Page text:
Pertechnetate immobilization with amorphous iron sulfide : Radiochimica Acta International journal for chemical aspects of nuclear science and technology uses cookies, tags, and tracking settings to store information that help give you the very best browsing experience.
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Radiochimica Acta

International Journal for chemical aspects of nuclear science and technology

Ed. by Qaim, Syed M.

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Pertechnetate immobilization with amorphous iron sulfide

Yongjian Liu1 / Jeff Terry2 / Silvia S. Jurisson*

1 University of Missouri-Columbia, Department of Chemistry, Columbia, U.S.A.

2 Illinois Institute of Technology, Department of Biological, Chemical, and Physical S, Chicago, U.S.A.

* Correspondence address: University of Missouri-Columbia, Department of Chemistry, 125 Chemistry Building, MO 65211 Columbia, U.S.A.,

Citation Information: Radiochimica Acta International journal for chemical aspects of nuclear science and technology. Volume 96, Issue 12, Pages 823–833, ISSN (Print) 0033-8230, DOI: 10.1524/ract.2008.1528, September 2009

Publication History

Published Online:


The reduction of pertechnetate (TcO4) with freshly prepared amorphous iron sulfide was investigated. The amorphous iron sulfide (FeS) was shown to have an elemental composition of FeS0.97 for all of the size fractions and a point of zero charge of pHpzc=7.4. Solubility studies of FeS in various buffers indicated that in the pH range 6.1–9.0, the concentrations of dissociated Fe2+ and S2− were negligible. The reductive immobilization of TcO4 with FeS was shown to be accelerated by increasing ionic strength and strongly pH dependent. At pH values below the pHpzc, the positively charged FeS surface reacted much faster with TcO4 and had higher immobilization yields relative to the negatively charged FeS surface at pH values above pHpzc. The TcO4−FeS reaction is consistent with a surface mediated reaction through ligand exchange. The TcO4−FeS reductive immobilization reaction product was characterized by X-ray absorption near edge spectroscopy (XANES), extended X-ray absorption fine structure (EXAFS), Fourier transform infrared spectroscopy (FT-IR), and energy dispersive X-ray spectroscopy (EDS) and found to be predominantly TcO2. Studies on the reductive capacity of the FeS and the long term stability of the TcO4−FeS reaction product under both anaerobic and aerobic environments shows the potential utility of the in situ gaseous (hydrogen sulfide gas) immobilization technology in solidification of TcO4 by creating a FeS permeable reaction barrier in the vadose zone.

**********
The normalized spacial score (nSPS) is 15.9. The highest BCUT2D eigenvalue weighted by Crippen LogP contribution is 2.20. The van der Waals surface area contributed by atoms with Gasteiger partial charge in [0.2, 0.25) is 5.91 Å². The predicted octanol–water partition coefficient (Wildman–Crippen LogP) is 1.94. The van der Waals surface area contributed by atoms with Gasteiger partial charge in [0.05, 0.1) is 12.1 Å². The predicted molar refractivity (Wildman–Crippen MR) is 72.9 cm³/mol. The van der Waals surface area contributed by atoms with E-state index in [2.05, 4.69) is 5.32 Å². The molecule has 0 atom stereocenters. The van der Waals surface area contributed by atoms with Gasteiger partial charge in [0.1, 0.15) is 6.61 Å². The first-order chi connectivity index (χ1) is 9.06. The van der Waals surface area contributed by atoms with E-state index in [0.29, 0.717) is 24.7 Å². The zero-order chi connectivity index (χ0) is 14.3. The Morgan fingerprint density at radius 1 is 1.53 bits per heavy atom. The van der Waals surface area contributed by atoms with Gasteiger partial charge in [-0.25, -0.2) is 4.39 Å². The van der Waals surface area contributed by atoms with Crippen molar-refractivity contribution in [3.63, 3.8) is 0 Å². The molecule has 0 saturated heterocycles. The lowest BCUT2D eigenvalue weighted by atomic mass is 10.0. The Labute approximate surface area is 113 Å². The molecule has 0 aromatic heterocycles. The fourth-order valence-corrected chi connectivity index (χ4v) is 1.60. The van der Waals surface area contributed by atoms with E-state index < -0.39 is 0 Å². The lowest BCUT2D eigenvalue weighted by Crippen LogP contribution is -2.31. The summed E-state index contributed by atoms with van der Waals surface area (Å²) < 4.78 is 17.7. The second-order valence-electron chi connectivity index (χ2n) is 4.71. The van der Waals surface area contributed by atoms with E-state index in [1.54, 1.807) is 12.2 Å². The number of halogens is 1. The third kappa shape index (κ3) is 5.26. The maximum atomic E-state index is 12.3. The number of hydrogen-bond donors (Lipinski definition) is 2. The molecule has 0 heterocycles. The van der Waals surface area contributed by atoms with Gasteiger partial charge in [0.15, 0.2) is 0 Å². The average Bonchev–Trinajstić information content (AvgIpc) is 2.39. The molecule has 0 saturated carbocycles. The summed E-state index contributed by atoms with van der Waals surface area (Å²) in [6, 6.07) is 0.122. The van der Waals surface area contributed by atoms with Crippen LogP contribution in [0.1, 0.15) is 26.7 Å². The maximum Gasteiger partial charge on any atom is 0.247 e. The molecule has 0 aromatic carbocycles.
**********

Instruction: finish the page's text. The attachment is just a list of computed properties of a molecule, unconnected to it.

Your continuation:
Keywords: Technetium-99; Iron sulfide; Pertechnetate immobilization

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